IIEG turns two - time to remember

On January 1st, 2015 the IIEG turns two - I think this is worth a few moments to remember. 

The year 2014 started with a great moment: our first Nature paper appeared in print! Actually, this was a really memorable moment; although the paper was published online a few weeks before, but having the printed version in our hands made it even more real. 

Besides our Nature paper, members of the IIEG co-authored several high impact papers (2x NEJM, 1x Nature, 2x Nature Genetics, 2x PLoS Genetics, and 1x Lancet) in 2014 (a complete list of all papers will be provided on our website). 
This is a pretty good outcome, however for 2015 we hope for more first and senior authorships. ;-)

For three of our members 2014 was a very important year because they defended sucessfully their MD (Ann-Kathrin), PhD (Christina) and MSc (Mariana), respectively. Once again: Congratulation!

The year 2014 was filled with more very memorable occassions like: child birth (welcome Rebekka!), Staffelmarathon, Bruno, Gründerpreis, christmas party, meetings in Amsterdam, Aying, Heidelberg and Munich etc.

Furthermore, the IIEG welcomed the team of "Black Peach Media", Prime Minister Thorsten Albig and his team, and at the open house event, people from Lübeck to the IIEG. All these visits brought a lot of fun not only for the guests but also for us as the host.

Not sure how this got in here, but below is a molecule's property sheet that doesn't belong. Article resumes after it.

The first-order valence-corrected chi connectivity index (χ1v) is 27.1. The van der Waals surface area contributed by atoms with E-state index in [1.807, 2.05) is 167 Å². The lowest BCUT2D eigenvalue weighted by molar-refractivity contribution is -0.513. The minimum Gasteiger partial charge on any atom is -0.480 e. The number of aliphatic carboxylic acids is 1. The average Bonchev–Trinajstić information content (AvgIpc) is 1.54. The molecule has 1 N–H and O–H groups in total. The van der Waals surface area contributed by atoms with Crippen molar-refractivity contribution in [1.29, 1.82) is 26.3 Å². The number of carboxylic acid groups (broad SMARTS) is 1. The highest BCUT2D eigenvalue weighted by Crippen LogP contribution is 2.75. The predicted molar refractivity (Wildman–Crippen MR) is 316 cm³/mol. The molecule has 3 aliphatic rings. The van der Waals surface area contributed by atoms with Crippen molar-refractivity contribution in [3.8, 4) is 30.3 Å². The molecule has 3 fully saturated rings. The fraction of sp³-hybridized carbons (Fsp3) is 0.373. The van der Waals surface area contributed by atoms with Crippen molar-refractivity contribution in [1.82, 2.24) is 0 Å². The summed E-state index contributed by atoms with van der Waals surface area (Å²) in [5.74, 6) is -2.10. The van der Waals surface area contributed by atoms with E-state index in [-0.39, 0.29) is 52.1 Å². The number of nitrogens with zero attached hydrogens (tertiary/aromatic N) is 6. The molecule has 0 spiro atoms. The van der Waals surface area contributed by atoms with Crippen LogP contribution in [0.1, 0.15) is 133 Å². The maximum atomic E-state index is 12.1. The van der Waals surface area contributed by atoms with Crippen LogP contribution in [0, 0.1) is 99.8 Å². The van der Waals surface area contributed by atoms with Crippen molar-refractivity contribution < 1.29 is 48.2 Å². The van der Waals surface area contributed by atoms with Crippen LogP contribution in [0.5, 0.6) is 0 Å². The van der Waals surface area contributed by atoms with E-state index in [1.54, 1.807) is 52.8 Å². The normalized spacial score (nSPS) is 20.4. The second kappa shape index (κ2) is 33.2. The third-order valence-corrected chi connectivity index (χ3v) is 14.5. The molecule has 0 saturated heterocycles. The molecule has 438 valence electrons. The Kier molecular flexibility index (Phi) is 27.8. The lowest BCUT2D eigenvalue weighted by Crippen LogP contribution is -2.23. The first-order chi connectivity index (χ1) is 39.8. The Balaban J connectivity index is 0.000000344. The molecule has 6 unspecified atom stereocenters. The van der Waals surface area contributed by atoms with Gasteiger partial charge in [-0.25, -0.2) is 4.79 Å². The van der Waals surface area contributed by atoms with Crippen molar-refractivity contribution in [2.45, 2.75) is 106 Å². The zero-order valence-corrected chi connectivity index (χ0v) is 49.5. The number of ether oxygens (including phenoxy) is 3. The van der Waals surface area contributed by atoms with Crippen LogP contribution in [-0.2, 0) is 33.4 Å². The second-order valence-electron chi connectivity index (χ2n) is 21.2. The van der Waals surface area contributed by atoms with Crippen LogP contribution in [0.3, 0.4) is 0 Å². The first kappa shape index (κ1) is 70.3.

But most importantly, we welcomed several new members in our Institute, like Krishan, who will establish our zebrafish platform; Mariana, who started her PhD in the bioinformatic group; Sogol, who did her Master thesis in the experimental working group; Alex, who just finished her BSc working on Nexilin; and Beata, who joined the IIEG for an internship. 
I hope all of you feel/felt very well accepted.

The year 2015 will bring new challenges for all of us, like submitting grant proposals and hopefully getting them funded finally (research unit, SFB-TRR, and KFO), finalizing PhD theses, and in more general terms, to prepare for the future to be as competitive as before.

In my view, from a scientific perspective, we live in very exciting times (whole exome/genome sequencing, animal models, human iPS cell based models, CRISPR/Cas9, genome editing, integromic analyses, etc), with great opportunities to finally unravel (at least parts of) the genetics of coronary artery disease to eventually find new therapeutic targets.

This in mind, I very much look forward to 2015! I hope you too!